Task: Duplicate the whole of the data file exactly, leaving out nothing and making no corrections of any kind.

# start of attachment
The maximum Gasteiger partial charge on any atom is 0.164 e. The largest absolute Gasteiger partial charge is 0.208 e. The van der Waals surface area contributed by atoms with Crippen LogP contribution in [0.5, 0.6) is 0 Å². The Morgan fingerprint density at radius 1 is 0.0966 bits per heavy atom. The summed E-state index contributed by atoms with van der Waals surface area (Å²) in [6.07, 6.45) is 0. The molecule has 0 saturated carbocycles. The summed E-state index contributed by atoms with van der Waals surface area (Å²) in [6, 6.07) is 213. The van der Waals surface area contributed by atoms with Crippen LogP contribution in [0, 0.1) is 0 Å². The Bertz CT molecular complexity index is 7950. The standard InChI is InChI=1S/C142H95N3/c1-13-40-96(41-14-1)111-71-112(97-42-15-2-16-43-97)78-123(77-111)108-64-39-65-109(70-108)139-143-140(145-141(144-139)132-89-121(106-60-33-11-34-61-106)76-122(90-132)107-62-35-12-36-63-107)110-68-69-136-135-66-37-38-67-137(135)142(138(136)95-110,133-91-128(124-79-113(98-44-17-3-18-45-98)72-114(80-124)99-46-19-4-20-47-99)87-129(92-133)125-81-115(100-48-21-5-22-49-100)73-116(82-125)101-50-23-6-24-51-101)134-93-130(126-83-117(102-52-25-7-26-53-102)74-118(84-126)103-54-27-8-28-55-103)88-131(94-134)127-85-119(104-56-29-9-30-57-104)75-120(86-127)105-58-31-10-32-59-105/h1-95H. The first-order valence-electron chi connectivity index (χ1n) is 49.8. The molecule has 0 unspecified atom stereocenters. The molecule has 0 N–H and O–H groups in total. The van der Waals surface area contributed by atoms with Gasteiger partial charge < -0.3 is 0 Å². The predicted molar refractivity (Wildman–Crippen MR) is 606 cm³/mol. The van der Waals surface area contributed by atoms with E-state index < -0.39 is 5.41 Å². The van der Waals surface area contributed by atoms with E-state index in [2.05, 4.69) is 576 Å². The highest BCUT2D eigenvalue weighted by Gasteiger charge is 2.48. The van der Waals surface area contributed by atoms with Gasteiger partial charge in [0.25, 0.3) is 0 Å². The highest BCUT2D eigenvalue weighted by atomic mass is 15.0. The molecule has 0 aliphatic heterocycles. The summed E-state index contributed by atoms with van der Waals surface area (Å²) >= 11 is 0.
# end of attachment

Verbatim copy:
The maximum Gasteiger partial charge on any atom is 0.164 e. The largest absolute Gasteiger partial charge is 0.208 e. The van der Waals surface area contributed by atoms with Crippen LogP contribution in [0.5, 0.6) is 0 Å². The Morgan fingerprint density at radius 1 is 0.0966 bits per heavy atom. The summed E-state index contributed by atoms with van der Waals surface area (Å²) in [6.07, 6.45) is 0. The molecule has 0 saturated carbocycles. The summed E-state index contributed by atoms with van der Waals surface area (Å²) in [6, 6.07) is 213. The van der Waals surface area contributed by atoms with Crippen LogP contribution in [0, 0.1) is 0 Å². The Bertz CT molecular complexity index is 7950. The standard InChI is InChI=1S/C142H95N3/c1-13-40-96(41-14-1)111-71-112(97-42-15-2-16-43-97)78-123(77-111)108-64-39-65-109(70-108)139-143-140(145-141(144-139)132-89-121(106-60-33-11-34-61-106)76-122(90-132)107-62-35-12-36-63-107)110-68-69-136-135-66-37-38-67-137(135)142(138(136)95-110,133-91-128(124-79-113(98-44-17-3-18-45-98)72-114(80-124)99-46-19-4-20-47-99)87-129(92-133)125-81-115(100-48-21-5-22-49-100)73-116(82-125)101-50-23-6-24-51-101)134-93-130(126-83-117(102-52-25-7-26-53-102)74-118(84-126)103-54-27-8-28-55-103)88-131(94-134)127-85-119(104-56-29-9-30-57-104)75-120(86-127)105-58-31-10-32-59-105/h1-95H. The first-order valence-electron chi connectivity index (χ1n) is 49.8. The molecule has 0 unspecified atom stereocenters. The molecule has 0 N–H and O–H groups in total. The van der Waals surface area contributed by atoms with Gasteiger partial charge < -0.3 is 0 Å². The predicted molar refractivity (Wildman–Crippen MR) is 606 cm³/mol. The van der Waals surface area contributed by atoms with E-state index < -0.39 is 5.41 Å². The van der Waals surface area contributed by atoms with E-state index in [2.05, 4.69) is 576 Å². The highest BCUT2D eigenvalue weighted by Gasteiger charge is 2.48. The van der Waals surface area contributed by atoms with Gasteiger partial charge in [0.25, 0.3) is 0 Å². The highest BCUT2D eigenvalue weighted by atomic mass is 15.0. The molecule has 0 aliphatic heterocycles. The summed E-state index contributed by atoms with van der Waals surface area (Å²) >= 11 is 0.